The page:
Saturday, June 16, 2007

Chet in Rep

At one point in Bruce Weber’s documentary Let’s Get Lost, Diane Vavra, Chet Baker’s on-again-off-again lover recounts falling for the trumpeter player after talking to him for twenty seconds. Viewers of the film now screening in repertory at the Film Forum however, may find Baker harder to like after spending two hours with him.

Let’s Get Lost is something of an iconic work in its own right. The long out-of-print VHS edition has been a hard target grail quest for many collectors. As visually compelling as Lost is, it does not necessarily burnish Baker’s reputation. Weber seems to take exquisite pleasure in contrasting the early matinee idol Baker with the craggy, not-long-for-the-world Baker of the late 1980’s.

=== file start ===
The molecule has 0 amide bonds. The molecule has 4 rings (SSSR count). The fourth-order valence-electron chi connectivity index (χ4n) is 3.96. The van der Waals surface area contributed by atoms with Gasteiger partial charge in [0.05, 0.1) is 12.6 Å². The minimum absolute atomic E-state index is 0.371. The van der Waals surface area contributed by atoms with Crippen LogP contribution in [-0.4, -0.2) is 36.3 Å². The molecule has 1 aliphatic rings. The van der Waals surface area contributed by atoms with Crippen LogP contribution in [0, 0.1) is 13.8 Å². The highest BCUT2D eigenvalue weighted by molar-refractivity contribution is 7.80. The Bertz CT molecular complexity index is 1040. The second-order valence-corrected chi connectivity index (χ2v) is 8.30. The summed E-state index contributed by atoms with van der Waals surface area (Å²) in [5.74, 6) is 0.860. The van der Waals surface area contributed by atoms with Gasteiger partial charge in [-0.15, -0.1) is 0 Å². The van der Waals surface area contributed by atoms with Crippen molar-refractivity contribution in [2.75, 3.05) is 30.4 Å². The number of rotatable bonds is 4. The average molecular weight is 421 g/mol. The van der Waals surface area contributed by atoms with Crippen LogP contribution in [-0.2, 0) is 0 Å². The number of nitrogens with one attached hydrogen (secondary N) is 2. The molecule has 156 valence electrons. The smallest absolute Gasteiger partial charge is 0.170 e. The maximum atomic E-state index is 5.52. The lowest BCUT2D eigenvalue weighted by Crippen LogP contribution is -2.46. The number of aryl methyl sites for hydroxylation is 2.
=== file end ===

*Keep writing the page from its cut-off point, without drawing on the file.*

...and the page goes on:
Baker’s infamous drug addiction clearly took a toll on the man and his music. Far more troubling though are his abusive relationships with women, particularly Vavra. Watching Lost, it seems the great “what if” question of jazz, would be what would have happened had Baker stayed with Halema, wife number two, immortalized by William Claxton on the cover of My Funny Valentine. Biographers have suggested she was the closest thing to the love of his life, and in Lost, he seems to look even more distant when discussing her. Unfortunately, their marriage would not survive the chaos of Baker’s notorious stint in Italy.

Let’s Get Lost is a love letter to a junkie—a musician who, though erratic in his later years, could still summon wonderful music on a good night. It’s a fascinating film in its way. Film Forum is currently showing it suburban multiplex style on multiple screens. It’s definitely worth checking out there and hopefully it will make its way to other repertory theaters across the country.